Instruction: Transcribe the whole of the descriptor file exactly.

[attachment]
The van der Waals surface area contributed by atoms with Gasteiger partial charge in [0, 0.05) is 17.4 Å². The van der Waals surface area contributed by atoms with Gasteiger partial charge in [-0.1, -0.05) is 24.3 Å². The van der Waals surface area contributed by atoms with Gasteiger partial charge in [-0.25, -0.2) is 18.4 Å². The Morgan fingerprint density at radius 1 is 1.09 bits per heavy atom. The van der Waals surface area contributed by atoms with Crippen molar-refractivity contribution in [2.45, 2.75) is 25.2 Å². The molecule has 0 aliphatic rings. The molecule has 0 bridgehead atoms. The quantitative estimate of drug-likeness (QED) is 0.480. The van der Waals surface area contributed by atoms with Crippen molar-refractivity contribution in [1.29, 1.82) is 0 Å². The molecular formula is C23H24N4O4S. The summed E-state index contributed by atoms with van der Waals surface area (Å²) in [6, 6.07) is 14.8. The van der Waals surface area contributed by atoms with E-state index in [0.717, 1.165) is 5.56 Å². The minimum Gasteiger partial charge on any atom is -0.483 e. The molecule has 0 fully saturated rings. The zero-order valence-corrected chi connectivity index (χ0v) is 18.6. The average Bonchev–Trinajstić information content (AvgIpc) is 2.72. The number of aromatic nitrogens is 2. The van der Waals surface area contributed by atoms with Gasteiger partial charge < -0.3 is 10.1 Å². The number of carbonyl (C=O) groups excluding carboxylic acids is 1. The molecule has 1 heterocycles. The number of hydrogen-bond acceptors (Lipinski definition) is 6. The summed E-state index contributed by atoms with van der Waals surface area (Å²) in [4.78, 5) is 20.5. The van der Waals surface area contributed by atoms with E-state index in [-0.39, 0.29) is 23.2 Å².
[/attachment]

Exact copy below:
The van der Waals surface area contributed by atoms with Gasteiger partial charge in [0, 0.05) is 17.4 Å². The van der Waals surface area contributed by atoms with Gasteiger partial charge in [-0.1, -0.05) is 24.3 Å². The van der Waals surface area contributed by atoms with Gasteiger partial charge in [-0.25, -0.2) is 18.4 Å². The Morgan fingerprint density at radius 1 is 1.09 bits per heavy atom. The van der Waals surface area contributed by atoms with Crippen molar-refractivity contribution in [2.45, 2.75) is 25.2 Å². The molecule has 0 aliphatic rings. The molecule has 0 bridgehead atoms. The quantitative estimate of drug-likeness (QED) is 0.480. The van der Waals surface area contributed by atoms with Crippen molar-refractivity contribution in [1.29, 1.82) is 0 Å². The molecular formula is C23H24N4O4S. The summed E-state index contributed by atoms with van der Waals surface area (Å²) in [6, 6.07) is 14.8. The van der Waals surface area contributed by atoms with E-state index in [0.717, 1.165) is 5.56 Å². The minimum Gasteiger partial charge on any atom is -0.483 e. The molecule has 0 fully saturated rings. The zero-order valence-corrected chi connectivity index (χ0v) is 18.6. The average Bonchev–Trinajstić information content (AvgIpc) is 2.72. The number of aromatic nitrogens is 2. The van der Waals surface area contributed by atoms with Gasteiger partial charge < -0.3 is 10.1 Å². The number of carbonyl (C=O) groups excluding carboxylic acids is 1. The molecule has 1 heterocycles. The number of hydrogen-bond acceptors (Lipinski definition) is 6. The summed E-state index contributed by atoms with van der Waals surface area (Å²) in [4.78, 5) is 20.5. The van der Waals surface area contributed by atoms with E-state index in [-0.39, 0.29) is 23.2 Å².